Disc Space: A Sho Kosugi Double Feature

Disc Space: A Sho Kosugi Double Feature

Hi guys and welcome to Disc Space, my new column for DVD and Blu-ray reviews past and present. This is where I'll look at new discs as well as some favorites that are perhaps out of print or simply just mean a lot to me. Today I've got a pair of awesome Sho Kosugi titles from Arrow Video, so as always...

It's Clobberin' Time!

Pray for Death (1985) / Rage of Honor (1987)

Starring: Sho Kosugi

Directed by Gordon Hessler

Distributor: Arrow Video 

Of all the big martial arts action stars of the 1980s, Sho Kosugi is unfortunately the one I'm the least farmiliar with. While Chuck Norris, Steven Seagal, and Jean Claude Van Damme were all mainstays in my house growing up, I didn't get exposed to Kosugi's work until much later when I went through my HUGE kung fu cinema indoctrination in the late 90s and early 00s. It's also unfortunate that while I did watch some of his films at that time, they tended to seem tame next to the kung fu classics of Jet Li and Jackie Chan. While I consider myself a connoisseur of the genre, Kosugi's career has long been a bit of a blind spot for me. 

Thankfully, with the recent releases Kosugi's Ninja Trilogy on blu-ray, I was able to re-familiarize myself with the action star's work, and re-evaluate the movies a bit. I liked them, but still wasn't in love with them in the way that American martial arts flicks from the 80s such as Lone Wolf McQuade, Above the Law, or even American Ninja got my blood pumping. Don't get me wrong, the three Ninja flicks produced by Cannon Films are fun, but compared to other similar movies from the U.S. or Hong Kong that were coming out at the time, they kind of feel low rent.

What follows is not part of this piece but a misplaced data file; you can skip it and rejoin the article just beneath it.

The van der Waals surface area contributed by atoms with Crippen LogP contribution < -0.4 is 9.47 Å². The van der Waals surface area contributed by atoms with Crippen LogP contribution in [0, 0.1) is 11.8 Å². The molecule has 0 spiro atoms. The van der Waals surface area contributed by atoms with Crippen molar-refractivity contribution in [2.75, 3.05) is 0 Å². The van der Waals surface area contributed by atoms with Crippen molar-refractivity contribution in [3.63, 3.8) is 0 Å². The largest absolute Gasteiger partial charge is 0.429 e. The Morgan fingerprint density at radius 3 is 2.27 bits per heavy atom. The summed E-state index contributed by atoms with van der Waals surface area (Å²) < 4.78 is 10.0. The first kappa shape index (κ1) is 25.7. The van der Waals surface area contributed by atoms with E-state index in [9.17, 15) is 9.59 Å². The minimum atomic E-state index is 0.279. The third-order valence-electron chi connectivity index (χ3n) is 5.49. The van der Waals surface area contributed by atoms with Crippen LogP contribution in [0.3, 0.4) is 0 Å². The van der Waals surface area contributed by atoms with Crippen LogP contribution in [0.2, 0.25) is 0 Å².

With the release of Arrow Video's new blu-rays for Pray for Death and Rage of Honor though, I finally get it. I get why Kosugi was a bit of a phenomenon for a few years and became the face of the whole wave of 80s Ninja films, and I get why he's such a beloved icon. Away from Cannon, he made these two films that cemented his place in martial arts cinema and brought his quality of movie up to those of many of his peers.

In the first of the two, Pray for Death, you get a very basic, but effective premise. Sho Kosgu IS Akira Saito, a businessman and former ninja who moves to America in order to find more opportunities for he and his young family. Unfortunately, all he ends up finding are mafiosos looking for a dimaond necklace that went missing in the old building Saito just purchased for his new restaraunt. When the mobsters come down hard on his wife and children looking for their missing property, Saito the businessman has to give way to Saito the ninja and all hell breaks loose. 

Stylishly directed by Gordon Hessler, Pray for Death greatly improves on Kosugi's formula by keeping the story fairly grounded. There are no ghosts in this movie and the only one that seems to have any supernatural powers is Kosugi himself. This is just a rough and tumble crime and revenge actioner with tons of fights and a nasty streak a mile wide. Make no mistake, this is a mean movie. People you like get hurt or killed in awful ways and when Saito is out for revenge, he holds nothing back. If nothing else, this film has one of the most gruesome villain deaths I've ever seen in an action movie, and I've seen a lot of them. 

It also really helps that Hessler really knows how to shoot an action sequence, and makes Kosugi really look like a star. These fights are brutal and bloody and this extended unrated cut is even more visceral. When Saito finally dons his ninja gear, the director gets across that it's huge deal, like a superhero coming out of retirement. The closing fight in a warehouse full of mannequins also brings a nightmarish quality to the proceedings. 

Lastly, the movie simply looks better than his offerings of the past. Production values seemed to have been increased this time from his Cannon days, and the movie benefits from legitimate looking locations instead of relying on what felt like backlots and sets. This adds a note of realism to the film that eluded much of the previous trilogy.